Promiscuous Presbyterians? Courtship, marriage and sexual activity in 18th and 19th century Ireland

This blog accompanies Leanne Calvert’s Irish Historical Studies open access article ‘‘He came to her bed pretending courtship’: sex, courtship and the making of marriage in Ulster, 1750–1844‘.…


Improving dairy herd health management programs

The animal article of the month for February is ‘Effects of a participatory approach, with systematic impact matrix analysis in herd health planning in organic dairy cattle herds‘ There is a strong focus on animal health and welfare in organic farming, and herd health and production management services are therefore important.…


Hearing loss in the trenches – a hidden morbidity of WWI

The latest Paper of the Month from The Journal of Laryngology & Otology is ‘Hearing loss in the trenches – a hidden morbidity of World War I‘ by K Conroy and V Malik.…


Welcome to Cambridge Elements, a new concept in academic publishing

Today marks the official launch of Cambridge Elements! Cambridge Elements provide a completely new format for publishing scholarly material: succinct and significant, peer-reviewed research that combines the best features of books and journals.…


‘…the Parliament’s Favourite’: Helen Arthur and the Williamite confiscation

This blog accompanies Frances Nolan’s Irish Historical Studies article ‘‘The Cat’s Paw’: Helen Arthur, the act of resumption and The Popish pretenders to the forfeited estates in Ireland, 1700–03‘.…


Identifying conservation priorities for the Critically Endangered Balkan Lynx

A detailed IUCN Red List assessment placed the Balkan lynx (Lynx lynx balcanicus) just one step away from extinction.…


Using human head lice to unravel neglect and cause of death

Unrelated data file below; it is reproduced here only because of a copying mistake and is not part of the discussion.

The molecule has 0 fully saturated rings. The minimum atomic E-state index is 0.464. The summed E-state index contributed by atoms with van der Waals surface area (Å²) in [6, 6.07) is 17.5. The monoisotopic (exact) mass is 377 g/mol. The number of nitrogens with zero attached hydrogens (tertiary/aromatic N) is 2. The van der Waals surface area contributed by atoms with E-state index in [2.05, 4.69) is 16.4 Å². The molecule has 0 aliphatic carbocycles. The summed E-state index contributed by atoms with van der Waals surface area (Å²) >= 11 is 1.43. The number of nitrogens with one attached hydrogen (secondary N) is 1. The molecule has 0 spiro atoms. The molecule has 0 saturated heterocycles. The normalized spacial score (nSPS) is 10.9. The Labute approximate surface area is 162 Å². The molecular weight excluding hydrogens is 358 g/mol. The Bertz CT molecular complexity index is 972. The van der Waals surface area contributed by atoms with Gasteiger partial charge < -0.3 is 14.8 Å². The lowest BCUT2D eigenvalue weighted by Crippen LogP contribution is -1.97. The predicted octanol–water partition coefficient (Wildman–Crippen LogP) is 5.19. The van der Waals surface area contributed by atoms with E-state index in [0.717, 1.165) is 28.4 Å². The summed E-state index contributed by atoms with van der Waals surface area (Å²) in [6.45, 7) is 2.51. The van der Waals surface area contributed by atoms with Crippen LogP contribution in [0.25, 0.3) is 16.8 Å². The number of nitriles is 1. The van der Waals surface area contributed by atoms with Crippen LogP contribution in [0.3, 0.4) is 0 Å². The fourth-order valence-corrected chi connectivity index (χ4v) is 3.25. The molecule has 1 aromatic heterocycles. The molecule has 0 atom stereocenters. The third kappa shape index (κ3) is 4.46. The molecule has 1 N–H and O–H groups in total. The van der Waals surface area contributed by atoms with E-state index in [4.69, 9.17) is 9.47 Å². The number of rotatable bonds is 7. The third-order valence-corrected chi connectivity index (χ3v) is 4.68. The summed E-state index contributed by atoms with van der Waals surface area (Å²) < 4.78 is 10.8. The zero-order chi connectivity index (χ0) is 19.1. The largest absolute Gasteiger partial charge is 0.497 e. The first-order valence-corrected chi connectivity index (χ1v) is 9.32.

Abandonment, neglect, sexual abuse, and even what triggers an individual’s death can be unwrapped by just studying the biology and reproductive behaviour of human lice.…


Making city infrastructure more resilient

The systems that help us heat and cool our homes, provide drinking water, take away our garbage, let us communicate instantly with one another and enable travel — collectively known as infrastructure — will need to be designed differently in the future to become more sustainable and resilient.


Rethinking Invasive Weed Control: Sometimes treating fewer plants can produce a greater impact

When battling invasive weeds, it’s easy to conclude that treating the largest masses first is the best strategy. But scientists writing in the journal Invasive Plant Science and Management say that isn’t always best.…


An Englishman’s Home is His Castle? Shakespeare’s Violent Homes

In Woody Allen’s Amazon Prime series, Crisis in Six Scenes, his character Sidney suffers a home invasion. Sidney complains: ‘This is my home, this is my castle, you’re going into the moat!’ Allen is drawing on an Elizabethan proverb that still resonates today: ‘An Englishman’s home is his castle.’ This proverb encapsulated the ideal of a home as a bedrock of the state, ruled over by the (male) householder, and protected from dangers outside.…


Is Entertainment News Really News?

Is entertainment news really news? How much notice should actors receive in the newspapers, and why? In London’s media in the mid-eighteenth century, questions about the value of celebrity news were as warmly contested as they are now.…


The Bureaucratization of Religion in Southeast Asia: Expanding or Restricting Religious Freedom?

Although the narrative of the secular state is pervasive, most countries in the world do regulate the religions in their jurisdictions in one way or another, and thus, public commitments notwithstanding, do not abide by a secular-separationist ideology.…